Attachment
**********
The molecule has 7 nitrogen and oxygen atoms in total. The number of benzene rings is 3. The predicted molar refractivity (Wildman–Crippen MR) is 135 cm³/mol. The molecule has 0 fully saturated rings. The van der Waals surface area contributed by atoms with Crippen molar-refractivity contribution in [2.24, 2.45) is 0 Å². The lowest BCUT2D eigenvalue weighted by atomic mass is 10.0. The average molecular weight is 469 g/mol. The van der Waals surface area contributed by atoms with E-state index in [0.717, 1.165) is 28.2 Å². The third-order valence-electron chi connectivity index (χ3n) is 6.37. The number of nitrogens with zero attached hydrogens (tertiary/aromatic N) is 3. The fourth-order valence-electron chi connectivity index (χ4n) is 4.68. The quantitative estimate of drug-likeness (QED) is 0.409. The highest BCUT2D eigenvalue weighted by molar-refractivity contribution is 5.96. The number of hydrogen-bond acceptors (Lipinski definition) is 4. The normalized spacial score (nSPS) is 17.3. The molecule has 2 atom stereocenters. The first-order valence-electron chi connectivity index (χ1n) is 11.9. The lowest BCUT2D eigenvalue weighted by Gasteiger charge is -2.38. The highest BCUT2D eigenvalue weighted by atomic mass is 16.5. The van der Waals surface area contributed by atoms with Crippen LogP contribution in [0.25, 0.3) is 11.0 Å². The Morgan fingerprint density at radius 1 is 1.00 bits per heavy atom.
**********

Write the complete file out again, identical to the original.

The molecule has 7 nitrogen and oxygen atoms in total. The number of benzene rings is 3. The predicted molar refractivity (Wildman–Crippen MR) is 135 cm³/mol. The molecule has 0 fully saturated rings. The van der Waals surface area contributed by atoms with Crippen molar-refractivity contribution in [2.24, 2.45) is 0 Å². The lowest BCUT2D eigenvalue weighted by atomic mass is 10.0. The average molecular weight is 469 g/mol. The van der Waals surface area contributed by atoms with E-state index in [0.717, 1.165) is 28.2 Å². The third-order valence-electron chi connectivity index (χ3n) is 6.37. The number of nitrogens with zero attached hydrogens (tertiary/aromatic N) is 3. The fourth-order valence-electron chi connectivity index (χ4n) is 4.68. The quantitative estimate of drug-likeness (QED) is 0.409. The highest BCUT2D eigenvalue weighted by molar-refractivity contribution is 5.96. The number of hydrogen-bond acceptors (Lipinski definition) is 4. The normalized spacial score (nSPS) is 17.3. The molecule has 2 atom stereocenters. The first-order valence-electron chi connectivity index (χ1n) is 11.9. The lowest BCUT2D eigenvalue weighted by Gasteiger charge is -2.38. The highest BCUT2D eigenvalue weighted by atomic mass is 16.5. The van der Waals surface area contributed by atoms with Crippen LogP contribution in [0.25, 0.3) is 11.0 Å². The Morgan fingerprint density at radius 1 is 1.00 bits per heavy atom.